Looking back to 2012, a few points from my speech at MD&M West related to production launch recommendations were quoted in Qmed by Shana Leonard. A link to her article is below, but the key points that she transcribed from my presentation are still relevant today and paraphrased below:

During his presentation, “The Importance of Design and Material Selection for Successful Medical Devices,” at MD&M West this week, Phil Anthony, president of product design and development consulting firm Design Integrity Inc. (Chicago), shared four important production release recommendations for new medical products. Phil likes to see each of these steps taken for all new products:

Production Release Recommendations

  • Testing During Initial Production. As soon as initial production starts, Phil recommends pulling samples off the line and running them through the full list of tests to make sure nothing has changed. From preproduction runs to the first production run, Phil recommends that any given component and the entire assembly is thoroughly tested to ensure that they pass all requirements. During engineering development, subassemblies are tested before the overall product is assembled and tested. Anthony also recommends that, once tooling is released, team members perform rigorous functional tests on tooling samples.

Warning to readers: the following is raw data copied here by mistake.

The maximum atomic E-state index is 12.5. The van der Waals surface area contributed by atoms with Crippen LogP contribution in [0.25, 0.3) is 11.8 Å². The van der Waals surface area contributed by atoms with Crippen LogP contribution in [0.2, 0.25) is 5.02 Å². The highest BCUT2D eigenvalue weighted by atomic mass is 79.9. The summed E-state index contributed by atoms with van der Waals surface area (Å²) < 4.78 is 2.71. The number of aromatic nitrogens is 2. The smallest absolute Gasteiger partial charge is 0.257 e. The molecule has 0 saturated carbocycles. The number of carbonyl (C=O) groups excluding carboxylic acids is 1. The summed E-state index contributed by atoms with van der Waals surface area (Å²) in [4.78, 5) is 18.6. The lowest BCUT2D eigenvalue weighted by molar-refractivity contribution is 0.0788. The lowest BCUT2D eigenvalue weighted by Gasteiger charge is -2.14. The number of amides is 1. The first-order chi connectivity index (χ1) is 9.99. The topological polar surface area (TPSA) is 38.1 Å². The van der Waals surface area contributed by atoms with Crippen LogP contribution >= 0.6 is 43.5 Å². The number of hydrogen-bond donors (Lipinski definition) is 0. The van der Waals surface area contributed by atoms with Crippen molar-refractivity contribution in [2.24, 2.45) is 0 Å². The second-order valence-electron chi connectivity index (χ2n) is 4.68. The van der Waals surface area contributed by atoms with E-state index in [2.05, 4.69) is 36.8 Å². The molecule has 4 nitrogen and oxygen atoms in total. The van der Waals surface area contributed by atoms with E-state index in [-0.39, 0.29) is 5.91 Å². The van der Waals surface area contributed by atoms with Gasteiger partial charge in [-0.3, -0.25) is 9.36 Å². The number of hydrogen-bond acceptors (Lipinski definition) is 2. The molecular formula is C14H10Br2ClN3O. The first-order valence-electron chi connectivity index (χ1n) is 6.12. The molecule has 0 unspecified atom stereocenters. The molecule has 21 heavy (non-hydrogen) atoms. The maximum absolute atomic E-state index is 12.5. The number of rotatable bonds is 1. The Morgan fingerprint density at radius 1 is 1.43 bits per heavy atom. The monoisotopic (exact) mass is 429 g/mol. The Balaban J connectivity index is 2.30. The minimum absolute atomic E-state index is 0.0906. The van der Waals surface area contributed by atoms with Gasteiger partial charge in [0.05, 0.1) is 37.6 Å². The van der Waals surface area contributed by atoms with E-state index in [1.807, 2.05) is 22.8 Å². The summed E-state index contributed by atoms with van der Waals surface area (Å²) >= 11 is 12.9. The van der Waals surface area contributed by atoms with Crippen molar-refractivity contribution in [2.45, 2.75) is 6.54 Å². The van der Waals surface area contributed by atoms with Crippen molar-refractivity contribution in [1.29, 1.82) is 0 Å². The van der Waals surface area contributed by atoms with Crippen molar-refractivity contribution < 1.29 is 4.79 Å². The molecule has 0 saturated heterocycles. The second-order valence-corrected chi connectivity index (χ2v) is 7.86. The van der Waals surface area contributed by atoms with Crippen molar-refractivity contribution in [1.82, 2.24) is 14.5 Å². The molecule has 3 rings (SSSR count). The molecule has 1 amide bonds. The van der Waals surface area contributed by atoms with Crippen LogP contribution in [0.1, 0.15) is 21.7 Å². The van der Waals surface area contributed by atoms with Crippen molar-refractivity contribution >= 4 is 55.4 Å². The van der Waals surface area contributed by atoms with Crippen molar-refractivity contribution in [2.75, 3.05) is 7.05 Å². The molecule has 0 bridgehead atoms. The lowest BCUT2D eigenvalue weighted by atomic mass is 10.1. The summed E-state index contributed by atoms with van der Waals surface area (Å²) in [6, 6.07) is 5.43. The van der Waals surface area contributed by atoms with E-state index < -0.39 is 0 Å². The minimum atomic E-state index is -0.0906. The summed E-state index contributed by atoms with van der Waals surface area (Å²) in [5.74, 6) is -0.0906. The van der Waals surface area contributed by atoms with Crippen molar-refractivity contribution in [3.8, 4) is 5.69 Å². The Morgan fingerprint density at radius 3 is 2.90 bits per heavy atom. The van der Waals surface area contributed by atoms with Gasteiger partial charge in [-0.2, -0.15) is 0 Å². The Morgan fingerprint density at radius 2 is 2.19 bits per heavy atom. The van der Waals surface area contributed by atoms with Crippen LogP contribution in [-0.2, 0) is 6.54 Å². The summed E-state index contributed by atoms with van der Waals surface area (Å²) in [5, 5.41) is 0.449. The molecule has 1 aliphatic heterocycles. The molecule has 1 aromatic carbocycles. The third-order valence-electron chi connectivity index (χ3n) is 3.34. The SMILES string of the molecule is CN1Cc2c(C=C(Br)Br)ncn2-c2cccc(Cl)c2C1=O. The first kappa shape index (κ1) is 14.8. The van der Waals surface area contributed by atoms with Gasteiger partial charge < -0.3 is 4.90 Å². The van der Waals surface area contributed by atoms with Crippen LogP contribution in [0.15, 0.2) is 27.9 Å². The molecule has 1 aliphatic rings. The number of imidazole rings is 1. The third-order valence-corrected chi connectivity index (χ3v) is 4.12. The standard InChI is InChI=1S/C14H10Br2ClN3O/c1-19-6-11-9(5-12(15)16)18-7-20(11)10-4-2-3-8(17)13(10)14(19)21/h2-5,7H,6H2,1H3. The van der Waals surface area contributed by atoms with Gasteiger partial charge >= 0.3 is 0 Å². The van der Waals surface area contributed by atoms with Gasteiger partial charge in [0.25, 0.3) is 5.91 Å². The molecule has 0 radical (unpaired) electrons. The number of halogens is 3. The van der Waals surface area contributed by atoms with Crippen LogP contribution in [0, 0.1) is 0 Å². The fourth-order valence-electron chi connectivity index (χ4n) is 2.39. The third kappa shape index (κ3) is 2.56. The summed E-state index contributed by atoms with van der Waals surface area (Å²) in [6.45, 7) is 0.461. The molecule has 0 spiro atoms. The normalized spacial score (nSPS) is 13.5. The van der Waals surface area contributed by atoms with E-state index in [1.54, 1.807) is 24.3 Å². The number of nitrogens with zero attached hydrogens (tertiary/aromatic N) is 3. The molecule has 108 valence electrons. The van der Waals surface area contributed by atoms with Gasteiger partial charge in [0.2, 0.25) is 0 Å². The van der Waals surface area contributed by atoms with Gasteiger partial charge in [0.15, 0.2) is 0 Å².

• Track Returns and Reliability. “Monitor field test data from the first unit shipped,” Anthony suggests. “Refine the design, if necessary, to improve reliability levels. Try and gain initial feedback on user likes and dislikes, how is [the device] working, any failures, early concerns, any room for improvement. Capture all those notes, document them, and make running changes or improvements to the next-generation device.”
  • Reduce Costs. Once production has begun, current team members or new manufacturing team members should immediately begin to explore options for cutting device costs, according to Anthony. “In the ideal world, the project team has already reduced the cost to the lowest possible point where the device still meets all requirements,” he says. “But, typically, some of those corners are cut in the interest of expediency and launching as soon as possible.”
  • Conduct Customer Interviews. “Talk to customers and end-users and get their initial feedback on how well the device works and any concerns or areas of improvement,” Anthony recommends. —Shana Leonard